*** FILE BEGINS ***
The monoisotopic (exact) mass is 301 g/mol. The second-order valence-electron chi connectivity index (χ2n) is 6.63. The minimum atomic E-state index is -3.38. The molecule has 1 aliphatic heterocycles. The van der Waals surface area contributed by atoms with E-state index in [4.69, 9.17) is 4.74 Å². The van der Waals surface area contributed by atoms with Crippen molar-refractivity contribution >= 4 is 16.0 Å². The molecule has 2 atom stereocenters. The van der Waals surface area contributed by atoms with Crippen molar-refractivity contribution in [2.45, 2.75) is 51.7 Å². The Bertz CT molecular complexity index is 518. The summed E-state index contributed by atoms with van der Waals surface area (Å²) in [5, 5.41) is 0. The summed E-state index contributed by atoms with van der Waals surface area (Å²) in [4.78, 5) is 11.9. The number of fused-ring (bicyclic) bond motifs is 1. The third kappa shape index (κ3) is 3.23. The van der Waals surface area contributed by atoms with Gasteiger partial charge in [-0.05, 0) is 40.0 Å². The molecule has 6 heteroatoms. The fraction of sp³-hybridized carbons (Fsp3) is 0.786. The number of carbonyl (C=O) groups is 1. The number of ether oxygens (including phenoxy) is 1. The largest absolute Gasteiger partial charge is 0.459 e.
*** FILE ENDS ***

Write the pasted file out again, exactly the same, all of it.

The monoisotopic (exact) mass is 301 g/mol. The second-order valence-electron chi connectivity index (χ2n) is 6.63. The minimum atomic E-state index is -3.38. The molecule has 1 aliphatic heterocycles. The van der Waals surface area contributed by atoms with E-state index in [4.69, 9.17) is 4.74 Å². The van der Waals surface area contributed by atoms with Crippen molar-refractivity contribution >= 4 is 16.0 Å². The molecule has 2 atom stereocenters. The van der Waals surface area contributed by atoms with Crippen molar-refractivity contribution in [2.45, 2.75) is 51.7 Å². The Bertz CT molecular complexity index is 518. The summed E-state index contributed by atoms with van der Waals surface area (Å²) in [5, 5.41) is 0. The summed E-state index contributed by atoms with van der Waals surface area (Å²) in [4.78, 5) is 11.9. The number of fused-ring (bicyclic) bond motifs is 1. The third kappa shape index (κ3) is 3.23. The van der Waals surface area contributed by atoms with Gasteiger partial charge in [-0.05, 0) is 40.0 Å². The molecule has 6 heteroatoms. The fraction of sp³-hybridized carbons (Fsp3) is 0.786. The number of carbonyl (C=O) groups is 1. The number of ether oxygens (including phenoxy) is 1. The largest absolute Gasteiger partial charge is 0.459 e.